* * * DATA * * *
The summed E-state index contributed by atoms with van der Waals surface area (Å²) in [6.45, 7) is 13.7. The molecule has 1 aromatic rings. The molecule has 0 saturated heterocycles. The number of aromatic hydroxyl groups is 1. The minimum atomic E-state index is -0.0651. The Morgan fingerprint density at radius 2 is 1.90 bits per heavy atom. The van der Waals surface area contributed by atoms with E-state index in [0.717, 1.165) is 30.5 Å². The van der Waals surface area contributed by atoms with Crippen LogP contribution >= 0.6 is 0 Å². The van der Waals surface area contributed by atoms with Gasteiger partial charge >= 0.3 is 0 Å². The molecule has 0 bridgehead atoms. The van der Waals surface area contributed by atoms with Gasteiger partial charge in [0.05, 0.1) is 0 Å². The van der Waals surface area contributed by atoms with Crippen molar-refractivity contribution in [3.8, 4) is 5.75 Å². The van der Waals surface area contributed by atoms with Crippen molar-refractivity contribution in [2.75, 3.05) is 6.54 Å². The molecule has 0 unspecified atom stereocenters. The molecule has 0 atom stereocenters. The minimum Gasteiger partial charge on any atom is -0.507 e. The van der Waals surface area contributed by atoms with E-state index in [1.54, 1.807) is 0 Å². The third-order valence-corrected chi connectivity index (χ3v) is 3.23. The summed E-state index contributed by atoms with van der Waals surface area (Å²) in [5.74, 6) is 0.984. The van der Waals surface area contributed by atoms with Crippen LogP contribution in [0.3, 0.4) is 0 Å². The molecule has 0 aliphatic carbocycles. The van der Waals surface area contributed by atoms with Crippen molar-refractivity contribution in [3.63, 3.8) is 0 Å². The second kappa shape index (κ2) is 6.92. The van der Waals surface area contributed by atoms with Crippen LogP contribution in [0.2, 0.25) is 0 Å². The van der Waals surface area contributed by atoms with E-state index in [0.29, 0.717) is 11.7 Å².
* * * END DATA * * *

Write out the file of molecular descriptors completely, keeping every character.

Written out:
The summed E-state index contributed by atoms with van der Waals surface area (Å²) in [6.45, 7) is 13.7. The molecule has 1 aromatic rings. The molecule has 0 saturated heterocycles. The number of aromatic hydroxyl groups is 1. The minimum atomic E-state index is -0.0651. The Morgan fingerprint density at radius 2 is 1.90 bits per heavy atom. The van der Waals surface area contributed by atoms with E-state index in [0.717, 1.165) is 30.5 Å². The van der Waals surface area contributed by atoms with Crippen LogP contribution >= 0.6 is 0 Å². The van der Waals surface area contributed by atoms with Gasteiger partial charge >= 0.3 is 0 Å². The molecule has 0 bridgehead atoms. The van der Waals surface area contributed by atoms with Gasteiger partial charge in [0.05, 0.1) is 0 Å². The van der Waals surface area contributed by atoms with Crippen molar-refractivity contribution in [3.8, 4) is 5.75 Å². The van der Waals surface area contributed by atoms with Crippen molar-refractivity contribution in [2.75, 3.05) is 6.54 Å². The molecule has 0 unspecified atom stereocenters. The molecule has 0 atom stereocenters. The minimum Gasteiger partial charge on any atom is -0.507 e. The van der Waals surface area contributed by atoms with E-state index in [1.54, 1.807) is 0 Å². The third-order valence-corrected chi connectivity index (χ3v) is 3.23. The summed E-state index contributed by atoms with van der Waals surface area (Å²) in [5.74, 6) is 0.984. The van der Waals surface area contributed by atoms with Crippen LogP contribution in [0.3, 0.4) is 0 Å². The molecule has 0 aliphatic carbocycles. The van der Waals surface area contributed by atoms with Crippen molar-refractivity contribution in [3.63, 3.8) is 0 Å². The second kappa shape index (κ2) is 6.92. The van der Waals surface area contributed by atoms with Crippen LogP contribution in [0.2, 0.25) is 0 Å². The van der Waals surface area contributed by atoms with E-state index in [0.29, 0.717) is 11.7 Å².